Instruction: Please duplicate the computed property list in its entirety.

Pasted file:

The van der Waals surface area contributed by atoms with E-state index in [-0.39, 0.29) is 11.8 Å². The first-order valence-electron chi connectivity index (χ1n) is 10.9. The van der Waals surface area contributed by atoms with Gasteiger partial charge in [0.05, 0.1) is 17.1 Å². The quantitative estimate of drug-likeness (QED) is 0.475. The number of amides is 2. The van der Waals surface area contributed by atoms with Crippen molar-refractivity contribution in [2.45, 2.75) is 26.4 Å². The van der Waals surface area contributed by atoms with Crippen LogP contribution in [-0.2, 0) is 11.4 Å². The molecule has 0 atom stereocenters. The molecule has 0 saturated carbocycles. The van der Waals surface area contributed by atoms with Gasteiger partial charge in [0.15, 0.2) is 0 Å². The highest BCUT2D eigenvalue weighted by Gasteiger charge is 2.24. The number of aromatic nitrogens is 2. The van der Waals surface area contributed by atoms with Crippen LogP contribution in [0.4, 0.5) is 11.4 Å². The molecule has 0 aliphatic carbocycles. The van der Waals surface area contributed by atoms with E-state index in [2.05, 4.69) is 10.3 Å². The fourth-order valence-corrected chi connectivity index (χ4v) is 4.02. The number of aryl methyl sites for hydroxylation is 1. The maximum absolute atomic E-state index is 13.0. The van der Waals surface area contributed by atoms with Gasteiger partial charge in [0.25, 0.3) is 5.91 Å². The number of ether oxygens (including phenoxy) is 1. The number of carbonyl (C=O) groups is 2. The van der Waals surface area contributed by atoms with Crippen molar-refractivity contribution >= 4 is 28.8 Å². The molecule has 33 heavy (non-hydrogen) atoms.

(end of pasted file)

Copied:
The van der Waals surface area contributed by atoms with E-state index in [-0.39, 0.29) is 11.8 Å². The first-order valence-electron chi connectivity index (χ1n) is 10.9. The van der Waals surface area contributed by atoms with Gasteiger partial charge in [0.05, 0.1) is 17.1 Å². The quantitative estimate of drug-likeness (QED) is 0.475. The number of amides is 2. The van der Waals surface area contributed by atoms with Crippen molar-refractivity contribution in [2.45, 2.75) is 26.4 Å². The van der Waals surface area contributed by atoms with Crippen LogP contribution in [-0.2, 0) is 11.4 Å². The molecule has 0 atom stereocenters. The molecule has 0 saturated carbocycles. The van der Waals surface area contributed by atoms with Gasteiger partial charge in [0.15, 0.2) is 0 Å². The highest BCUT2D eigenvalue weighted by Gasteiger charge is 2.24. The number of aromatic nitrogens is 2. The van der Waals surface area contributed by atoms with Crippen LogP contribution in [0.4, 0.5) is 11.4 Å². The molecule has 0 aliphatic carbocycles. The van der Waals surface area contributed by atoms with E-state index in [2.05, 4.69) is 10.3 Å². The fourth-order valence-corrected chi connectivity index (χ4v) is 4.02. The number of aryl methyl sites for hydroxylation is 1. The maximum absolute atomic E-state index is 13.0. The van der Waals surface area contributed by atoms with Gasteiger partial charge in [0.25, 0.3) is 5.91 Å². The number of ether oxygens (including phenoxy) is 1. The number of carbonyl (C=O) groups is 2. The van der Waals surface area contributed by atoms with Crippen molar-refractivity contribution >= 4 is 28.8 Å². The molecule has 33 heavy (non-hydrogen) atoms.